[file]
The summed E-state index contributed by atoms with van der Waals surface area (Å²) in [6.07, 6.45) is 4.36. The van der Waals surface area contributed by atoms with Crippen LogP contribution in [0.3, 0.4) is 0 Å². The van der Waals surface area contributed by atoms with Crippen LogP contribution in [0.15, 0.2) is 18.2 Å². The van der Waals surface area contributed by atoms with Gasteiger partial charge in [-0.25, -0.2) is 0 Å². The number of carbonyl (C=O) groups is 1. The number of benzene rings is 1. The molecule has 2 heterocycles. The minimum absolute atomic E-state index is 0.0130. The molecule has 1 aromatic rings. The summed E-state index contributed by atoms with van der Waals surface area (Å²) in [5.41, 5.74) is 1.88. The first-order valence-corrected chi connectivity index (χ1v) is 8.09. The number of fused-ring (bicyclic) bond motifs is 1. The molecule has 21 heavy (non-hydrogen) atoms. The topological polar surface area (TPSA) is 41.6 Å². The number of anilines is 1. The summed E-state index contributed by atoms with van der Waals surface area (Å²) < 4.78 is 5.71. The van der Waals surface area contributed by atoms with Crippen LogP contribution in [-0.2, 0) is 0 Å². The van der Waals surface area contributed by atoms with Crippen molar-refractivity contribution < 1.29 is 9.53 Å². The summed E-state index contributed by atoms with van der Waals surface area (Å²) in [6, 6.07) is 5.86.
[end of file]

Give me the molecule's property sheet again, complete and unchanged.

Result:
The summed E-state index contributed by atoms with van der Waals surface area (Å²) in [6.07, 6.45) is 4.36. The van der Waals surface area contributed by atoms with Crippen LogP contribution in [0.3, 0.4) is 0 Å². The van der Waals surface area contributed by atoms with Crippen LogP contribution in [0.15, 0.2) is 18.2 Å². The van der Waals surface area contributed by atoms with Gasteiger partial charge in [-0.25, -0.2) is 0 Å². The number of carbonyl (C=O) groups is 1. The number of benzene rings is 1. The molecule has 2 heterocycles. The minimum absolute atomic E-state index is 0.0130. The molecule has 1 aromatic rings. The summed E-state index contributed by atoms with van der Waals surface area (Å²) in [5.41, 5.74) is 1.88. The first-order valence-corrected chi connectivity index (χ1v) is 8.09. The number of fused-ring (bicyclic) bond motifs is 1. The molecule has 21 heavy (non-hydrogen) atoms. The topological polar surface area (TPSA) is 41.6 Å². The number of anilines is 1. The summed E-state index contributed by atoms with van der Waals surface area (Å²) < 4.78 is 5.71. The van der Waals surface area contributed by atoms with Crippen LogP contribution in [-0.2, 0) is 0 Å². The van der Waals surface area contributed by atoms with Crippen molar-refractivity contribution < 1.29 is 9.53 Å². The summed E-state index contributed by atoms with van der Waals surface area (Å²) in [6, 6.07) is 5.86.